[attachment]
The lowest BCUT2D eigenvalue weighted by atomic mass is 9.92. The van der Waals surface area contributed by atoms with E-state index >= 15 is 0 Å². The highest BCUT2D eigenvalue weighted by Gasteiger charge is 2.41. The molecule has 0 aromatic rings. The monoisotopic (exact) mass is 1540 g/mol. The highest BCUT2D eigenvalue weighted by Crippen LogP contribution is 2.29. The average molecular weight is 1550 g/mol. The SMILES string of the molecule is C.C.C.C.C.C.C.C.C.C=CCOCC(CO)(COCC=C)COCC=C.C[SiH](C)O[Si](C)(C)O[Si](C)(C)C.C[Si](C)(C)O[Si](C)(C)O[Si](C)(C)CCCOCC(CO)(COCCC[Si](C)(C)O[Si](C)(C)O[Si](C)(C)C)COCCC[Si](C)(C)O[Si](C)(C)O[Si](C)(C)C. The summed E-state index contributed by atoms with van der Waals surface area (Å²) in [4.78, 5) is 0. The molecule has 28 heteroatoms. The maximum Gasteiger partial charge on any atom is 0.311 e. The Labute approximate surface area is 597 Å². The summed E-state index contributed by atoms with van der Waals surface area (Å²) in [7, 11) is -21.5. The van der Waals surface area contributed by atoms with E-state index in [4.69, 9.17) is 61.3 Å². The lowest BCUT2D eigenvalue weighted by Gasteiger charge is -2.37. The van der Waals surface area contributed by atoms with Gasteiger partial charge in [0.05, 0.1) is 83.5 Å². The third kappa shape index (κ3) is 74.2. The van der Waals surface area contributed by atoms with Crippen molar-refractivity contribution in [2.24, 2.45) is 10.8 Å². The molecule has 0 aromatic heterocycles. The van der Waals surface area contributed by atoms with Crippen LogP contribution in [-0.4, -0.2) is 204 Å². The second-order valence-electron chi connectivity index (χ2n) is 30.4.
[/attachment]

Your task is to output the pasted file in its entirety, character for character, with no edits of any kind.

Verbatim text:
The lowest BCUT2D eigenvalue weighted by atomic mass is 9.92. The van der Waals surface area contributed by atoms with E-state index >= 15 is 0 Å². The highest BCUT2D eigenvalue weighted by Gasteiger charge is 2.41. The molecule has 0 aromatic rings. The monoisotopic (exact) mass is 1540 g/mol. The highest BCUT2D eigenvalue weighted by Crippen LogP contribution is 2.29. The average molecular weight is 1550 g/mol. The SMILES string of the molecule is C.C.C.C.C.C.C.C.C.C=CCOCC(CO)(COCC=C)COCC=C.C[SiH](C)O[Si](C)(C)O[Si](C)(C)C.C[Si](C)(C)O[Si](C)(C)O[Si](C)(C)CCCOCC(CO)(COCCC[Si](C)(C)O[Si](C)(C)O[Si](C)(C)C)COCCC[Si](C)(C)O[Si](C)(C)O[Si](C)(C)C. The summed E-state index contributed by atoms with van der Waals surface area (Å²) in [4.78, 5) is 0. The molecule has 28 heteroatoms. The maximum Gasteiger partial charge on any atom is 0.311 e. The Labute approximate surface area is 597 Å². The summed E-state index contributed by atoms with van der Waals surface area (Å²) in [7, 11) is -21.5. The van der Waals surface area contributed by atoms with E-state index in [4.69, 9.17) is 61.3 Å². The lowest BCUT2D eigenvalue weighted by Gasteiger charge is -2.37. The van der Waals surface area contributed by atoms with Gasteiger partial charge in [0.05, 0.1) is 83.5 Å². The third kappa shape index (κ3) is 74.2. The van der Waals surface area contributed by atoms with Crippen molar-refractivity contribution in [2.24, 2.45) is 10.8 Å². The molecule has 0 aromatic heterocycles. The van der Waals surface area contributed by atoms with Crippen LogP contribution in [-0.4, -0.2) is 204 Å². The second-order valence-electron chi connectivity index (χ2n) is 30.4.